To the Editor:
I’ve written the following to the Edgartown selectmen: In response to the latest Comcast proposal for cabling Chappaquiddick, it is doubtful that any homeowner located along a town or state road on the entire Island of Martha’s Vineyard has had to pay to get Comcast service to their property. Martha’s Vineyard homeowners located miles down private subdivision roads have received cable service without having to pay a dime beyond their monthly bill. Yet Comcast has suggested that on Chappaquiddick we should kick in $3,800 each to build a system that Comcast will profit from for years to come. $3,800 paid over 24 months comes to nearly $160 per month, and together with the monthly cable fees of $57 would require taxpayers on Chappy to pay $217 per month.
Would any resident of Martha’s Vineyard sign on to this deal? As Comcast apparently hopes, there is little chance 200 of the 500 property owners on Chappy will buy into such a plan, and so Comcast is essentially just saying no to Chappaquiddick.
A quick review of the seven miles of town-owned and maintained roads — Chappaquiddick Road, Litchfield Road, Dike Bridge Road, and Pocha Road — shows 171 dwellings. Ten are served by underground power, and conduit is in place, the remaining 161 by overhead lines. This density is well within the proposed contract limits suggested by Comcast for cabling on Martha’s Vineyard and Edgartown of 15 homes per mile overhead and 20 per mile underground with conduit. Add in the private roads which may want to tie into the cabling of the town roads and it is unclear why the cable advisory board or the selectmen would entertain Comcast’s proposal in any serious way. Again, is there any resident on Martha’s Vineyard with a street address along a town or state maintained road that has had to capitalize cable TV access to their property line?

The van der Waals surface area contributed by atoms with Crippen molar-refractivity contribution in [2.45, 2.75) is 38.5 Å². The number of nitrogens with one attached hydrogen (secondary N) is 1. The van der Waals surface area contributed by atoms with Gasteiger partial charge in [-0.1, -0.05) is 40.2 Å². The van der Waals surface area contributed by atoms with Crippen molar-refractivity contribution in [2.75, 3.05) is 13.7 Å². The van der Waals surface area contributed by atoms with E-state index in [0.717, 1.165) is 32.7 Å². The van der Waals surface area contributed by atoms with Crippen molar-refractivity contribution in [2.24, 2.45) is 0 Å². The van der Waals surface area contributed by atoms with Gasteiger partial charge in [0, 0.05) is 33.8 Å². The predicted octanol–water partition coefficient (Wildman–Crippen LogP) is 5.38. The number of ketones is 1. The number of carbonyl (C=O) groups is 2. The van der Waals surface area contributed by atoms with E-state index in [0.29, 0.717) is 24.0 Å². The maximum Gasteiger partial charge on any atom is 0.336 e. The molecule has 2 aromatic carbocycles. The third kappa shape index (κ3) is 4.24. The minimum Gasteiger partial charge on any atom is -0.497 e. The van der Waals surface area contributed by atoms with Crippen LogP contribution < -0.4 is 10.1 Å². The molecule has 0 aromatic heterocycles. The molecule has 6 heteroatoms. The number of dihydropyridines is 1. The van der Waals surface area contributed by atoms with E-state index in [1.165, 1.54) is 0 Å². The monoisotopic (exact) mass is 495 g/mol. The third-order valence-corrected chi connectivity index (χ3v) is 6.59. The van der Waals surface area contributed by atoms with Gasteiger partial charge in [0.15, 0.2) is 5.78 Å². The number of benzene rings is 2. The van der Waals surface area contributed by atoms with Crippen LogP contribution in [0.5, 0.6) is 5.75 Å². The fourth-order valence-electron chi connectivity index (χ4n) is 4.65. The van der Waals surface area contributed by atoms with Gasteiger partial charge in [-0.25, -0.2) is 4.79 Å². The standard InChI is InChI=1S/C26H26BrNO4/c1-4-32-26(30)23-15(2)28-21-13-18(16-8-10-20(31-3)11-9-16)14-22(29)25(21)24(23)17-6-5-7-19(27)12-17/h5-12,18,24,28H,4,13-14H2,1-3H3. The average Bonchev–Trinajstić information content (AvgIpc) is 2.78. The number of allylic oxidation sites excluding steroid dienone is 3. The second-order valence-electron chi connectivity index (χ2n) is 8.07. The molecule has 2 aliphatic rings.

Is not Chappaquiddick part of Edgartown? Property owners on Chappaquiddick pay more than $2 million dollars yearly in taxes to Edgartown and send approximately 10 kids to the town schools. The entire town-capitalized infrastructure on Chappy consists of seven miles of road, half unpaved, and a recently built firehouse, manned by Chappy volunteers. The Chappy ferry and its transfer bridges are entirely privately capitalized and paid for by its ratepayers and its service is provided to the town for no charge. It’s clear that Edgartown, happy to collect taxes from Chappaquiddick property owners, should include at a minimum, Chappy’s town roads in the Comcast license. Its capitalization should be financed by the profit makers at Comcast or, if not, by the residents of Edgartown who are benefiting from Chappy’s tax base.